Journaling to a Better Life

When it comes to actualizing The Pacific Institute’s education and concepts, the journal is a favorite tool. Journaling is an application practice – it’s what takes place after the seminar is over.

Keeping A Journal

A journal begins as an “empty book,” but writing in a journal can truly make life come alive.

Think of the journal as the home base of your imagination, where goals, affirmations, and your regular stream of ideas find a sure landing. Those empty pages fill up with your words, pictures, and emotions. It’s a place where focused daydreaming can happen, every day, captured and recorded. Short moments some days and long minutes other days, these are your personal notes of reflection, insight, and creativity.

Over time, journaling becomes a real-time record of your past – a record of your memories: early reflections, beginning goals and affirmations, and emotional history.

Sculpt Your Future

The journal is also a powerful and effective tool to create the future.

For example, there is a growing collection of research from psychologists and neuroscientists that says hand-written, hand-drawn journals create unique, neural pathways in the brain, i.e. different than, say, typing on a computer. It’s a way to mobilize brain plasticity, still present in us as adults. Having a brain that’s growing and changeable is not just the domain of infants.

Journaling is more than an interesting hobby. It is a practice that fosters intimate, personal learning. It is a natural springboard into a lifetime of growing and becoming. It can be used to define and redefine balance in your life, expand your financial comfort zone, get through tough times, become comfortable as a public speaker. You can use journaling to stay fit, keep on purpose, sharpen your skills as a leader and a manager, provide an outlet for your inner artist and more.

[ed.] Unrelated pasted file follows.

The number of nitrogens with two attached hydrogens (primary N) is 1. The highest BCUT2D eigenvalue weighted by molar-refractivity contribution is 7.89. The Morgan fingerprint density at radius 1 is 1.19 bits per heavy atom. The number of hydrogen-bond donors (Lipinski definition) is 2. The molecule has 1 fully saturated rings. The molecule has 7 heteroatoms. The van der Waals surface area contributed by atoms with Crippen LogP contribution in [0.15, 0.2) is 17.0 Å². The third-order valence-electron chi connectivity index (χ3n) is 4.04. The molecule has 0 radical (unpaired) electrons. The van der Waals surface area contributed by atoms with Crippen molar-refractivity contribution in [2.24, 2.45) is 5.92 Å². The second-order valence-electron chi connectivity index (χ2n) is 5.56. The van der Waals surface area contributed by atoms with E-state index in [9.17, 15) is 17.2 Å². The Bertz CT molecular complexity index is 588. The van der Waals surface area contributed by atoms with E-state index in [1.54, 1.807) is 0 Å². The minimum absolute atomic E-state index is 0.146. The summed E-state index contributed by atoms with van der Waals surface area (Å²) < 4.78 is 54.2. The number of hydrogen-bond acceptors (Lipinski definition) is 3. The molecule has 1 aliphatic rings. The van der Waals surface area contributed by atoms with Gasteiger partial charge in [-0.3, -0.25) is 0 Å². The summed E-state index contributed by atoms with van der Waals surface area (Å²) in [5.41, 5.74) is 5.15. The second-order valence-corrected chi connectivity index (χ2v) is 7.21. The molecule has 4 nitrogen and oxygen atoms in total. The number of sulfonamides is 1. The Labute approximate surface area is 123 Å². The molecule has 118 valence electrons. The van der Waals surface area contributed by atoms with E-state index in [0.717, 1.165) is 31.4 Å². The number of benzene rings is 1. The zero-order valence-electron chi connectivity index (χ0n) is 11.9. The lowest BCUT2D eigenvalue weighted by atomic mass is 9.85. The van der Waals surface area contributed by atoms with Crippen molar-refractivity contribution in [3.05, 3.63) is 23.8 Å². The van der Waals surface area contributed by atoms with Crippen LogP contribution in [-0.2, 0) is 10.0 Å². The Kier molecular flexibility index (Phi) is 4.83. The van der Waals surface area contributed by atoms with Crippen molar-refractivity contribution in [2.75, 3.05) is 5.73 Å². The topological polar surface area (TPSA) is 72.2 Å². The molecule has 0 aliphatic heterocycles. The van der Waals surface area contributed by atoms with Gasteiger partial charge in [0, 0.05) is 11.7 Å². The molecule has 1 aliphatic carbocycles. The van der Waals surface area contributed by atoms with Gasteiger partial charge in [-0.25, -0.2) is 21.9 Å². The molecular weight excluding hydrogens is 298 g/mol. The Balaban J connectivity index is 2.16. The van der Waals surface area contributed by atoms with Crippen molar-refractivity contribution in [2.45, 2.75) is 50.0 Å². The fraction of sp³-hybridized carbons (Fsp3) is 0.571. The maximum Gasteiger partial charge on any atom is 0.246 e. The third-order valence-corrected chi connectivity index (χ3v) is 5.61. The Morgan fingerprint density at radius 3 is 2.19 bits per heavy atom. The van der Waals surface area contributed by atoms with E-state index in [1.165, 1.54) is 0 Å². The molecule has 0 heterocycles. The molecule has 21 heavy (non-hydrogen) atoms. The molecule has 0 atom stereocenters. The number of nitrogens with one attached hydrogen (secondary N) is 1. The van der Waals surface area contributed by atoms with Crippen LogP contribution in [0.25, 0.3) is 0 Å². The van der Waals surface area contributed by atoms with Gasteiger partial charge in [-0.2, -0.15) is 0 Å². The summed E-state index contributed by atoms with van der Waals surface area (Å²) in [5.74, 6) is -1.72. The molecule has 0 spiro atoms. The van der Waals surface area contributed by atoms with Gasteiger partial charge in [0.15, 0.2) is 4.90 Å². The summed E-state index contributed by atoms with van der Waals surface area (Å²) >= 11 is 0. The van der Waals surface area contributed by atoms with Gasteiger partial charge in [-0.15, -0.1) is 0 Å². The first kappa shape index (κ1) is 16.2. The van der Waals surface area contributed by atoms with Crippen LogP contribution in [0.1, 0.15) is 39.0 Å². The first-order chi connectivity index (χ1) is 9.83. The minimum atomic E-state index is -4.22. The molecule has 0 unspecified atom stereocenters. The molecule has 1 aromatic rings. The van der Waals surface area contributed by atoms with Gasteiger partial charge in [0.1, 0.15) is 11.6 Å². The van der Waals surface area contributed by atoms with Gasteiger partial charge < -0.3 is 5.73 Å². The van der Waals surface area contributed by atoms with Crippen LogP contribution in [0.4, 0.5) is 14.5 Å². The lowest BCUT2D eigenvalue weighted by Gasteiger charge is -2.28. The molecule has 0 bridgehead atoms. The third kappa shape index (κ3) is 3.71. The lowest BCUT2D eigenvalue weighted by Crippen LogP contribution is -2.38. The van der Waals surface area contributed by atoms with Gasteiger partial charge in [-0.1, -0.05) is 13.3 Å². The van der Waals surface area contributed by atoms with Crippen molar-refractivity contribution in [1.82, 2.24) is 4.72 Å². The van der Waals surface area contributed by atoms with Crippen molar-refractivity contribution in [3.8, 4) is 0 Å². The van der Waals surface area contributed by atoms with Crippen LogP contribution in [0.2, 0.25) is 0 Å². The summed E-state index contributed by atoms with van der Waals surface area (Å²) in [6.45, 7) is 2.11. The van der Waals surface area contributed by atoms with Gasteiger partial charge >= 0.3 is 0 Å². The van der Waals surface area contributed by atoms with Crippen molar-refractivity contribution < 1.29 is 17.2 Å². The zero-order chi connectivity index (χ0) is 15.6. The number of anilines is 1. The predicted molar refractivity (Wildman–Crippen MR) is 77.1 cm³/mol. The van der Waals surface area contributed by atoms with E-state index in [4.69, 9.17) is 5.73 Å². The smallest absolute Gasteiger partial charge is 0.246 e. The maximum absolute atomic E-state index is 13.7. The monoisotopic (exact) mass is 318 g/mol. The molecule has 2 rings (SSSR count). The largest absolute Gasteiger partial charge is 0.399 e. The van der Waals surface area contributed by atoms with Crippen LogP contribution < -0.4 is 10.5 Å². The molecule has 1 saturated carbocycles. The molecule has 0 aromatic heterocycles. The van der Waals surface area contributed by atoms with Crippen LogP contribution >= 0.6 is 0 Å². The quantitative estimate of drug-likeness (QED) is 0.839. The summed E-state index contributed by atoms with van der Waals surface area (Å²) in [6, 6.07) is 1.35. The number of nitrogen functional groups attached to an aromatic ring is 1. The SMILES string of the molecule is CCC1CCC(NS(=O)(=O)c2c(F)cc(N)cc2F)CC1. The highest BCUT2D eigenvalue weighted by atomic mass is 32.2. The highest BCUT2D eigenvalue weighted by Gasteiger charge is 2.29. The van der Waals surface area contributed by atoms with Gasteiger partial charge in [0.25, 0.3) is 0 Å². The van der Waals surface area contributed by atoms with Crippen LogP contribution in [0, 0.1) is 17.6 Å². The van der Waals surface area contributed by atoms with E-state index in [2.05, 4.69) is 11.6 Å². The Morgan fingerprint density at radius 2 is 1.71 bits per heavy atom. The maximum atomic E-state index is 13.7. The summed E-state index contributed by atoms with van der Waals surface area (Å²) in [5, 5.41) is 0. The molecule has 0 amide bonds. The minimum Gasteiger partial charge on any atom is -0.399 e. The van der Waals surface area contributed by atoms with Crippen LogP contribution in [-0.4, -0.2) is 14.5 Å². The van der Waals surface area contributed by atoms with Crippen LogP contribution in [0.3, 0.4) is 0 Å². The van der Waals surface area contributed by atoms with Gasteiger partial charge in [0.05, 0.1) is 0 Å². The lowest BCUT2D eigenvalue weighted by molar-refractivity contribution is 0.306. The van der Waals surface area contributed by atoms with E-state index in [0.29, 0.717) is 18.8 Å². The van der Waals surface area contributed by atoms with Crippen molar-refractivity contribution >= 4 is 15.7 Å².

Affirmations in Practice

When Lou Tice, co-founder of The Pacific Institute taught his seminars, he taught the affirmation process after laying down a solid foundation: the basics of self-image psychology. He taught us the science underlying the reason why affirmations work. It’s very logical and persuasive.

Really understanding affirmations — and building them into your life — is a journey. The journal goes along on the trip. We learn initially that an affirmation is “a statement of fact or belief,” later, affirmations are described as a “trigger tool,” not an end in itself, but a means to the desired end.

The affirmation is indeed evidence of the underlying belief. But if we’re intending to grow, to go in a new belief-direction, we do need to imagine it first. When the affirmation is a trigger tool, think about what the affirmation is triggering. The affirmation is triggering I x V = R (Imagination x Vividness = the new Reality).

Every day that we affirm the new picture, and the feelings that come with it, the old image and feelings morph a little. We’re triggering new creativity each day, or each time we affirm. We’re in process — building our self-image, or remodeling it, as the case may be. This is brain plasticity, in action. The journal is our companion.

What if we started with the emotion? Joy. Confidence. Gratitude. Pick the emotion and work from there. In your journals try using a variety of sentences, photographs, drawings, questions, keywords, pictures cut out of magazines, and found objects. Experiment with the idea that anything that triggers I x V = R qualifies as an affirmation.

A Better Life

There are three things that are important to remember in conjunction with The Pacific Institute’s curriculum: (1) the importance of writing things down; (2) the necessity to find regular “quiet time”; and (3) the fact that “daydreaming” is a good thing.

We acknowledge that life and time availability are different. At the minimum, you want to find at least 15 minutes a day of quiet, reflection, and affirmation. More is better, of course.

Those moments of writing, reflecting, and focused affirmations return many times throughout the day, during the natural, frequent daydreaming that fills our lives between activities.

Take your journal everywhere with you, and watch for moments when it’s quiet and you can be relaxed. Your imagination will love you for it.

You’re now ready for nothing less than a better life.

About the Author:

Ron Medved is a Seattle based 40 – year veteran of The Pacific Institute, working with clients around the world on strategies to mobilize the power of their people. He is a former NFL football player and financial advisor. Ron is also co-author with Gregg Cochlan of ‘World Peace, Really!’ a book about applying cognitive psychology to the cause of peaceful coexistence.